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    I think my good old rb67 pro sd makes an excellent landscape camera, the extra weight is a bonus when I am up in some windy spot and the lens options are fabulous and relatively inexpensive from fisheye right up to 500mm.

    As an all-round camera, I prefer the horseman VH, it is 6x9 format. Though 6x9 is only a tiny bit larger format than what the rb can do with the 6x8 back, the VH does permit the movements one sometimes needs for landscape. And it weighs substantially less than the rb! And it takes the rb rollfilm backs!

    For more easily carryable landscape, my preference is the mamiya 6, or you might look at the 7 or 7ii. Those are really great and super lightweight, and will equal or exceed any of the 6x6 or 6x7 format slrs for landscape work in the superwide to short tele range.

    So those are my favourite MF landscape options ranging from about $500 to about $2000. The pentax 67 would also be a definite contender in this "large MF" category.

    P.S. Ah, another great cheapo option if you sometimes want pano: an old crown or speed graphic 4x5", plus a rollfilm back, e.g. 612. The crown will run you about $300 with a decent lens, and a used horseman 612 back will run you about $300 used. You can also put on a 6x7 back. And when you eventually want to, you can start off in 4x5!
    "Only dead fish follow the stream"

    [APUG Portfolio] [APUG Blog] [Website]

  7. #17

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    If it's the trip of a lifetime, then get the camera EARLY! You need time to adjust to it, and to make sure that there are no problems. Mamiya RB 67 are selling for peanuts lately (but kind of big, bulky and heavy for a family trip). The 645 may be a good trade off between portability and negative size. Try to nab a 45mm, 150mm and maybe 210mm lens. I find the 55mm to just kind of be a blah angle, same for the 80mm. The 210mm is one of my favorites, with around the 150mm next unless I need wide angle, and then the 55mm is OK but the 45mm would be better (I don't have the 45mm, but do have the 55mm).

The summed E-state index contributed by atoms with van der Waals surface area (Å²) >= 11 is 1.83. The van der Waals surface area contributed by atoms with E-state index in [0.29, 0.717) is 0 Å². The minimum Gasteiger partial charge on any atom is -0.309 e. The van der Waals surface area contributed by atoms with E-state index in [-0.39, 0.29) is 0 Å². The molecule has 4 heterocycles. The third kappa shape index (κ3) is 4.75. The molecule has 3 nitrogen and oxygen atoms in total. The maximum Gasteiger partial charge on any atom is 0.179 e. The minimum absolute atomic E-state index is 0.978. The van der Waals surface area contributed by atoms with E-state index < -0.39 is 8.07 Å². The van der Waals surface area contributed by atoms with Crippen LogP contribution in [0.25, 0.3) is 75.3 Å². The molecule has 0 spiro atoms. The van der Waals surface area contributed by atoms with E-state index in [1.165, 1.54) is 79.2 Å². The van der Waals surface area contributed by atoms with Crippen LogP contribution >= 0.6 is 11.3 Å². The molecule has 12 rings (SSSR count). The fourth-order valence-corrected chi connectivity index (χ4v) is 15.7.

Keep in mind that most of these lenses will be around f4 or so.

  8. #18

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    One of the great things about 6x6 is that you never need to turn the camera on its side for landscape or portrait.

    And there certainly do seem to be plenty of affordable medium format cameras on the market. Most Japanese cameras from the 1980s that used foam seals probably will need those seals to be replaced.

    If you want to dabble a bit before jumping in the market without committing to a particular system, you could always try an old folding camera. Downside: Most of these will need to be serviced.

  9. #19
    Toffle's Avatar
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    Quote Originally Posted by Greg_E View Post
    If it's the trip of a lifetime, then get the camera EARLY! You need time to adjust to it, and to make sure that there are no problems.
    Our trip of a lifetime is to Japan with the whole family. (my wife and I and two University-age children) With airfare from Canada, definitely not cheap. The plus side, of course, is that it is Japan after all, and with four days in Tokyo, I should be able to find a decent lens for whatever camera I decide to pick up.

    I'll keep you posted.

    Cheers,
    Tom, on Point Pelee, Canada

    Ansel Adams had the Zone System... I'm working on the points system. First I points it here, and then I points it there...

    http://tom-overton-images.weebly.com


  10. #20

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    Quote Originally Posted by Toffle View Post
    = Both were Adorama sales,
    You're in Canada? Pay close attention to Adorama's shipping to Canada :rolleyes:

    I still say browse KEH. You'll have to be very lucky on Ebay to do any better once you consider price and condition.